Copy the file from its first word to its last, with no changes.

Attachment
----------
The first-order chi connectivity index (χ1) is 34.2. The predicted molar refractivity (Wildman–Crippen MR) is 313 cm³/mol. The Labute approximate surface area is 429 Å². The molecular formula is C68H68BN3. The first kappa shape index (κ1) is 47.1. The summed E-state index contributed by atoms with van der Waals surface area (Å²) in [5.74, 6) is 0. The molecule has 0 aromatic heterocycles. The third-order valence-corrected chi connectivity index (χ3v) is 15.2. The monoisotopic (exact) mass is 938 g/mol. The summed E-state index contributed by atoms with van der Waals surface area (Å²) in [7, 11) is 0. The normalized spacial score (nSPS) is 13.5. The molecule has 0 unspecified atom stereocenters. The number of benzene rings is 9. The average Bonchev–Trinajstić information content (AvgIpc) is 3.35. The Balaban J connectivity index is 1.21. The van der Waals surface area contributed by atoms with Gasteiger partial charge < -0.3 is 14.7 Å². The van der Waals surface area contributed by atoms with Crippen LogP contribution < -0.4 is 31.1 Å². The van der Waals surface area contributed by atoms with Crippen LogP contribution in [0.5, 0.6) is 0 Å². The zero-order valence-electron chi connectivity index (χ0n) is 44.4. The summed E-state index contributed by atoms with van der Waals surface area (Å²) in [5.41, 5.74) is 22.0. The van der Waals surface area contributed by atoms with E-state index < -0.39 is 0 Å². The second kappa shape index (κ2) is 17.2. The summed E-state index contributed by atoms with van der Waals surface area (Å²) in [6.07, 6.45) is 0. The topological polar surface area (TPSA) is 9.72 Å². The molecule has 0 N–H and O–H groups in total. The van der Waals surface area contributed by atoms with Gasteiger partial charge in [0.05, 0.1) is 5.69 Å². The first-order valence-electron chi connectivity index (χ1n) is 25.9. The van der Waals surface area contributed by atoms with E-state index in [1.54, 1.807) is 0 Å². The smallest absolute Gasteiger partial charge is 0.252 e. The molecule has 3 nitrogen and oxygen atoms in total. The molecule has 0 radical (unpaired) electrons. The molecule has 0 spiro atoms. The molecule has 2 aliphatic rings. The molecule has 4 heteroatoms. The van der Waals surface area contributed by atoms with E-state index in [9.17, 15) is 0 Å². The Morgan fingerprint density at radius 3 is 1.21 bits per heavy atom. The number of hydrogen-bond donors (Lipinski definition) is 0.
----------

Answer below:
The first-order chi connectivity index (χ1) is 34.2. The predicted molar refractivity (Wildman–Crippen MR) is 313 cm³/mol. The Labute approximate surface area is 429 Å². The molecular formula is C68H68BN3. The first kappa shape index (κ1) is 47.1. The summed E-state index contributed by atoms with van der Waals surface area (Å²) in [5.74, 6) is 0. The molecule has 0 aromatic heterocycles. The third-order valence-corrected chi connectivity index (χ3v) is 15.2. The monoisotopic (exact) mass is 938 g/mol. The summed E-state index contributed by atoms with van der Waals surface area (Å²) in [7, 11) is 0. The normalized spacial score (nSPS) is 13.5. The molecule has 0 unspecified atom stereocenters. The number of benzene rings is 9. The average Bonchev–Trinajstić information content (AvgIpc) is 3.35. The Balaban J connectivity index is 1.21. The van der Waals surface area contributed by atoms with Gasteiger partial charge < -0.3 is 14.7 Å². The van der Waals surface area contributed by atoms with Crippen LogP contribution < -0.4 is 31.1 Å². The van der Waals surface area contributed by atoms with Crippen LogP contribution in [0.5, 0.6) is 0 Å². The zero-order valence-electron chi connectivity index (χ0n) is 44.4. The summed E-state index contributed by atoms with van der Waals surface area (Å²) in [5.41, 5.74) is 22.0. The van der Waals surface area contributed by atoms with E-state index < -0.39 is 0 Å². The second kappa shape index (κ2) is 17.2. The summed E-state index contributed by atoms with van der Waals surface area (Å²) in [6.07, 6.45) is 0. The topological polar surface area (TPSA) is 9.72 Å². The molecule has 0 N–H and O–H groups in total. The van der Waals surface area contributed by atoms with Gasteiger partial charge in [0.05, 0.1) is 5.69 Å². The first-order valence-electron chi connectivity index (χ1n) is 25.9. The van der Waals surface area contributed by atoms with E-state index in [1.54, 1.807) is 0 Å². The smallest absolute Gasteiger partial charge is 0.252 e. The molecule has 3 nitrogen and oxygen atoms in total. The molecule has 0 radical (unpaired) electrons. The molecule has 0 spiro atoms. The molecule has 2 aliphatic rings. The molecule has 4 heteroatoms. The van der Waals surface area contributed by atoms with E-state index in [9.17, 15) is 0 Å². The Morgan fingerprint density at radius 3 is 1.21 bits per heavy atom. The number of hydrogen-bond donors (Lipinski definition) is 0.